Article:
03-23-2015 06:42 PM
Re: Flying Scot - did I buy the wrong boat?

Flying Scott's are fun to sail and stable for centerboard boats. However, if you just want to sail off the dock and take it easy, no racing; then a small keel boat will feel more solid and safe to you and the family.

I like the older full keel boats myself. My Bristol 19 goes just fine in light air, and I'm just beginning to enjoy myself when the wind picks up enough to send the dingy sailors home. I can reef the mainsail, and have a choice of jibs to suit the wind conditions. If I want to sit back and take it easy; I can cleat the main sheet and let the boat heel all she wants in a gust without losing control or fearing a capsize. If I want to race, I can still get in the PHRF races and hare and hound low keyed races.
03-23-2015 04:17 PM
Re: Flying Scot - did I buy the wrong boat?

Originally Posted by Luf View Post
and what are these better boats?
Again at what budget, and what's the purpose? If you are looking for a new boat, then a new Scott runs about $26-28,000 ready to sail on a trailer. I have sailed all the boats below (plus the Scott) in over 25kn and have more detailed reviews on them if you want.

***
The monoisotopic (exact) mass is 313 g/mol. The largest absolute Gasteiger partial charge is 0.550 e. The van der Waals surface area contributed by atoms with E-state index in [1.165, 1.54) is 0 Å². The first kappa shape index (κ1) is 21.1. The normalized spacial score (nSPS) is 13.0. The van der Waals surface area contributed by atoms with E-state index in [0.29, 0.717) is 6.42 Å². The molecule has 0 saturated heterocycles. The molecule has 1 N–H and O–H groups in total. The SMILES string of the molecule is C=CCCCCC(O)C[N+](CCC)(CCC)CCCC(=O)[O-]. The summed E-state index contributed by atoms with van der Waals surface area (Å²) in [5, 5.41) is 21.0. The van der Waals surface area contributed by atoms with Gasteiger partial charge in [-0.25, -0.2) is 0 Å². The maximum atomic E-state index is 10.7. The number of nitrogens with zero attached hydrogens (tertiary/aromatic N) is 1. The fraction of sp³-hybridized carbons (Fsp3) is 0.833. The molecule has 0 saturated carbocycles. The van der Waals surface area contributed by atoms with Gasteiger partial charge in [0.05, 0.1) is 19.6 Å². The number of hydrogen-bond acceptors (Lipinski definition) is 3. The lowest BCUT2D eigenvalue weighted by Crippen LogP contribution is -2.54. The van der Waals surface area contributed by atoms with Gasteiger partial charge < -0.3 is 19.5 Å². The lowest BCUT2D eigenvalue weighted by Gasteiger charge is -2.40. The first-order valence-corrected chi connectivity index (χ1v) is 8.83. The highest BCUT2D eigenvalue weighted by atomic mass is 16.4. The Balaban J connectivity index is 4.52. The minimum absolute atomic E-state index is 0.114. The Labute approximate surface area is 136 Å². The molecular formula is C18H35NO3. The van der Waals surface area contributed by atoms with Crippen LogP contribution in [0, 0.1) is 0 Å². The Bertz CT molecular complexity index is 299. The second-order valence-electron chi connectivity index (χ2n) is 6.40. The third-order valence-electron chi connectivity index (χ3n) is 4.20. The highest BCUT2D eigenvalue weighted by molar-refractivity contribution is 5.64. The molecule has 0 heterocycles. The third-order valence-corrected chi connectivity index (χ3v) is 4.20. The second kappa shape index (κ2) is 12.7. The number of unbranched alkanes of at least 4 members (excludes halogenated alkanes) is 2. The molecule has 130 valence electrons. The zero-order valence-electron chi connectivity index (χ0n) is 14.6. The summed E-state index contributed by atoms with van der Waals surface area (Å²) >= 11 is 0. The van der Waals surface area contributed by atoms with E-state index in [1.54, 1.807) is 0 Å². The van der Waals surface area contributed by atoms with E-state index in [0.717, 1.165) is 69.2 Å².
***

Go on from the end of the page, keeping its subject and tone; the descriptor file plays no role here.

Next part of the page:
The GYA (Gulf Yachting Association) is in the process of replacing our fleet of Scotts and I have been part of that process for three years. The Scott has had its day and it has been a wonderful boat for more than half a century, but it's old and the design is tired. The boats below are just a selection of the designed that have been considered for the GYA.

For our purposes the decision will be between the VX and the Viper, but our criteria are a little different than everyone's. We want a more performance leaning boat, and one that has a one design class. So just because those are what we are considering doesn't mean they would be right for everyone.

That being said, there are a lot of major issues with the Scott. The most critical of which is that it cannot self rescue. If it broaches (and it happens reasonably often) the boat is incapable of making it back to dock on its own. The cockpit fills and while it remains floating with about 3" of deck above the water, it will need a tow in. A couple of times a year we have to send out rescue boats to save people and tow them in, then lift the boat out of the water on our hoist. All of the boats below are capable of self rescue, meaning that in the event of broaching they will drain the water from the cockpit.